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Fanfare, July 2005

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The Strad, April 2005

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Colin Clarke
MusicWeb International, January 2005

"Founded in 1982, the Vlach Quartety Prague is successor to the famous Vlach Quartet (led by Josef Vlach, the present first violin’s father). The quartet won the International String Quartet Competition in 1985 (Portsmouth) and went on to win the prize of the Czech Society for Chamber Music in 1991. All four members of the Quartet are members of the Czech Chamber Orchestra.

Great credentials then, and they do not fail to deliver. The first in the programme is, indeed, Dvorák’s first essay in this hallowed medium, written in 1862 but unperformed until 1888, whence the present revised version hails, and unpublished until 1948. But do not let the early date put you off - actually it is a work of confidence, with the composer’s individual voice all but intact. The Vlach Quartet responds to Dvorák’s language with gusto and an innate sense of style so that there is hardly a doubt about the worth of this music. Technically, as their competition victories would imply, they are excellent, in particular Vlachová’s deliver of some tricky violin lines. But they are just as fine in the pastoral-Czech slow movement (‘Andante affetuoso ed appassionato’) or the gently-shifting Scherzo; note the nice, grainy sound to the lower part of Vlachová’s register.

Of the four movements, the finale meanders most, but the Vlach Quartet does actually give it all its got.

The Sixth Quartet is heard here in the composer’s revision, completed by Jaromil Burgmeister; not all of the revised version survives. It is a delightful work, though, opening with a lovely mezza-voce from all concerned. This work offers a more varied landscape than Op. 2, with exemplary instrumental interplay in the second movement (Poco allegro) and a truly heart-warming slow movement (‘Poco adagio’).

The finale is more exploratory in nature than the rest of the music on this disc, much more laid back in character, too, than its marking of ‘Allegro molto’ implies. If the Vlach Quartet had been more aware of the possible cumulative effect of Dvorák’s rhythmic repetitions, this would have been an even more satisfying performance. As it stands, it is nevertheless a thoroughly enjoyable experience.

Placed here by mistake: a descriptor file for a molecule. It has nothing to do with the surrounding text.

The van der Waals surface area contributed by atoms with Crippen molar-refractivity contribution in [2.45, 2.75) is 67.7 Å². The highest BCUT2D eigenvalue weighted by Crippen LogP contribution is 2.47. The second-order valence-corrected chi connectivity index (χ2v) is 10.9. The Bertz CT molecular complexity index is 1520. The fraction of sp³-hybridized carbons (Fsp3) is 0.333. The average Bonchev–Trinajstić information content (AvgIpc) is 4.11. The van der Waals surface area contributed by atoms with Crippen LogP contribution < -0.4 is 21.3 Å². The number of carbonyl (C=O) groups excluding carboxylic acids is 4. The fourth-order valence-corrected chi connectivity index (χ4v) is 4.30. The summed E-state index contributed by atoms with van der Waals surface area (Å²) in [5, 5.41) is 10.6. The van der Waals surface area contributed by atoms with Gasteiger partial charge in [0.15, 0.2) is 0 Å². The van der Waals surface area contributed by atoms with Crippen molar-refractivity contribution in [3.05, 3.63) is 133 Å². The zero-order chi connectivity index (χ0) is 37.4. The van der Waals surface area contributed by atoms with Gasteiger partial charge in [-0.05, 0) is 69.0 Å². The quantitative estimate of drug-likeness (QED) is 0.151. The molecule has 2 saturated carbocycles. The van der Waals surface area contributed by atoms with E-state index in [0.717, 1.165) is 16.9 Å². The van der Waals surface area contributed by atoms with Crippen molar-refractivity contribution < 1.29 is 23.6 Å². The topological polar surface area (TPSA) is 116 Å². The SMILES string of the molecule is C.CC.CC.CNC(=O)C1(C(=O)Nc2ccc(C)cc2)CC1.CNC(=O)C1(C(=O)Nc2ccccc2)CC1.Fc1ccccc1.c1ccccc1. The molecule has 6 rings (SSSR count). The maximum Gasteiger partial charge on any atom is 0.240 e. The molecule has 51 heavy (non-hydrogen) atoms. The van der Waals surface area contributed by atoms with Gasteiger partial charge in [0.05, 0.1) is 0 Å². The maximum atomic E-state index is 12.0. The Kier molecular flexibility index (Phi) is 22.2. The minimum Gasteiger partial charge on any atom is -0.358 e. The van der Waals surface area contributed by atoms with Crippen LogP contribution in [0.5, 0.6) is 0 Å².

The recording is not over-warm but detail is exemplary.

Recommended."



Jonathan Woolf
MusicWeb International, December 2004

"The Vlach Quartet has now reached volume seven in its cycle of the complete Dvorák quartets and gone, thankfully, are the days when the only cycle you could buy was that by the Prague Quartet – good though that box was, and remains. The Vlach’s playing is characterised by warm and genial musicianship. The primarius is Jana Vlachová, daughter of the more famous Vlach, and it must be her anticipatory sniffs that one can hear from time to time, ones that are quite unproblematic to me and which are really only audible on headphones. Her dramatic and dominant first violin line is matched by the warmth of Petr Verner’s viola as those telling inner voices are explored and resolved in the first movement, say, of the early A major. This is no masterpiece but there are buccaneering moments for all four players with Mikael Ericsson’s cello beavering away in the depths. The Vlach do well by this opening movement – bringing out its ebullience whilst minimising to a great degree its structural failings. The strong slow movement is densely argued and vibrated and the Allegro gallops, embracing a delightful pizzicato-laced trio section strong on folk-festive spirit. Furthermore the tender reflection and reminiscence of the finale is notable for the only time on this disc that Vlachová dares some portamenti, to sweeten and refine still further the sensibility evoked.

The companion work, the Op.12, is one that’s been completed by Jarmil Burghauser who based his version on Dvorák’s revision. This was a work the composer began shortly after his marriage but laid aside. Some of the first movement is intact in the autograph (exposition and most of the development), most of the second movement, the third movement and portions of the finale. There is plenty of characteristic folk-drive in the opening Allegro though it strikes me that original would have been more extended than this reconstruction and that much of the inspiration is Schubertian in origin. The slow movement is affectionate and warmly played, the scherzo lilting and the finale is a conflation of the composer’s first and revised versions.

If you’ve followed the series so far you won’t be deterred by the reconstructed A minor – indeed you may positively welcome it as useful surgery (you certainly couldn’t hope for a better surgeon than Burghauser who was a great champion of Czech music in general and this composer in particular). The sound is, as I suggested, just a touch close but it does justice to such as those winsome exchanges between Vlachová and second violinist Karel Stadherr in the opening of the Op.2. Pleasurable and nourishing listening."





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